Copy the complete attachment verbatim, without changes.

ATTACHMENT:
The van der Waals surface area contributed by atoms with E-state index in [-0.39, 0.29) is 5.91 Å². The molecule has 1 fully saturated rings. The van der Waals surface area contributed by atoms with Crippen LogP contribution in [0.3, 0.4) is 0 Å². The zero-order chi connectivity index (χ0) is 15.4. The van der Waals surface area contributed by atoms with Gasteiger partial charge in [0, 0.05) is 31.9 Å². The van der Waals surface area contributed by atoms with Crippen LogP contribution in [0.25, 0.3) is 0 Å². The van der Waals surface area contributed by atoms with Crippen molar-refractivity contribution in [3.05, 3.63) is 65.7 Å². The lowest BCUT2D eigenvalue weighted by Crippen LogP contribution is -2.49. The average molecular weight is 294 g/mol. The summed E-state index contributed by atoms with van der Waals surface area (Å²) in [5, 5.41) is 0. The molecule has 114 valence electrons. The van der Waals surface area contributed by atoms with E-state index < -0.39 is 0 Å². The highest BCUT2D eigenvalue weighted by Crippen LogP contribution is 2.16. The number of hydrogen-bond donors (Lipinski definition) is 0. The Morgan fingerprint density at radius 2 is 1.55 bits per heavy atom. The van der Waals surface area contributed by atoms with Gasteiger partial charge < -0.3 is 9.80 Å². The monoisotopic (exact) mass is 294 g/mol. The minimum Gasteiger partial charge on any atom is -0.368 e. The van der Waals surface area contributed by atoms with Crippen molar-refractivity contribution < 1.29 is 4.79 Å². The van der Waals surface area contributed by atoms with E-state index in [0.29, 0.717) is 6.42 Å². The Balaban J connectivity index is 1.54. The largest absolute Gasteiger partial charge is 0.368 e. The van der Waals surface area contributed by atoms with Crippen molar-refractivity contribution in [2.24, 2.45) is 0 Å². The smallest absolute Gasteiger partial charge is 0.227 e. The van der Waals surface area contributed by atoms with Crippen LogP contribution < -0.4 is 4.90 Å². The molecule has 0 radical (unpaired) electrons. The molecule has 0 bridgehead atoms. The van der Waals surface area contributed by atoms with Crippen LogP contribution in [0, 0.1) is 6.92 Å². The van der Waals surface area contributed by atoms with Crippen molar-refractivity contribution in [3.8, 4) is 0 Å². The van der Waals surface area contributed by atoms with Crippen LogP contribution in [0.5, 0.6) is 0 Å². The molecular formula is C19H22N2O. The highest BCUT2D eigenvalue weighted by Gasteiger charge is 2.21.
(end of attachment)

The van der Waals surface area contributed by atoms with E-state index in [-0.39, 0.29) is 5.91 Å². The molecule has 1 fully saturated rings. The van der Waals surface area contributed by atoms with Crippen LogP contribution in [0.3, 0.4) is 0 Å². The zero-order chi connectivity index (χ0) is 15.4. The van der Waals surface area contributed by atoms with Gasteiger partial charge in [0, 0.05) is 31.9 Å². The van der Waals surface area contributed by atoms with Crippen LogP contribution in [0.25, 0.3) is 0 Å². The van der Waals surface area contributed by atoms with Crippen molar-refractivity contribution in [3.05, 3.63) is 65.7 Å². The lowest BCUT2D eigenvalue weighted by Crippen LogP contribution is -2.49. The average molecular weight is 294 g/mol. The summed E-state index contributed by atoms with van der Waals surface area (Å²) in [5, 5.41) is 0. The molecule has 114 valence electrons. The van der Waals surface area contributed by atoms with E-state index < -0.39 is 0 Å². The highest BCUT2D eigenvalue weighted by Crippen LogP contribution is 2.16. The number of hydrogen-bond donors (Lipinski definition) is 0. The Morgan fingerprint density at radius 2 is 1.55 bits per heavy atom. The van der Waals surface area contributed by atoms with Gasteiger partial charge < -0.3 is 9.80 Å². The monoisotopic (exact) mass is 294 g/mol. The minimum Gasteiger partial charge on any atom is -0.368 e. The van der Waals surface area contributed by atoms with Crippen molar-refractivity contribution < 1.29 is 4.79 Å². The van der Waals surface area contributed by atoms with E-state index in [0.29, 0.717) is 6.42 Å². The Balaban J connectivity index is 1.54. The largest absolute Gasteiger partial charge is 0.368 e. The van der Waals surface area contributed by atoms with Crippen molar-refractivity contribution in [2.24, 2.45) is 0 Å². The smallest absolute Gasteiger partial charge is 0.227 e. The van der Waals surface area contributed by atoms with Crippen LogP contribution < -0.4 is 4.90 Å². The molecule has 0 radical (unpaired) electrons. The molecule has 0 bridgehead atoms. The van der Waals surface area contributed by atoms with Crippen LogP contribution in [0, 0.1) is 6.92 Å². The van der Waals surface area contributed by atoms with Crippen molar-refractivity contribution in [3.8, 4) is 0 Å². The van der Waals surface area contributed by atoms with Crippen LogP contribution in [0.5, 0.6) is 0 Å². The molecular formula is C19H22N2O. The highest BCUT2D eigenvalue weighted by Gasteiger charge is 2.21.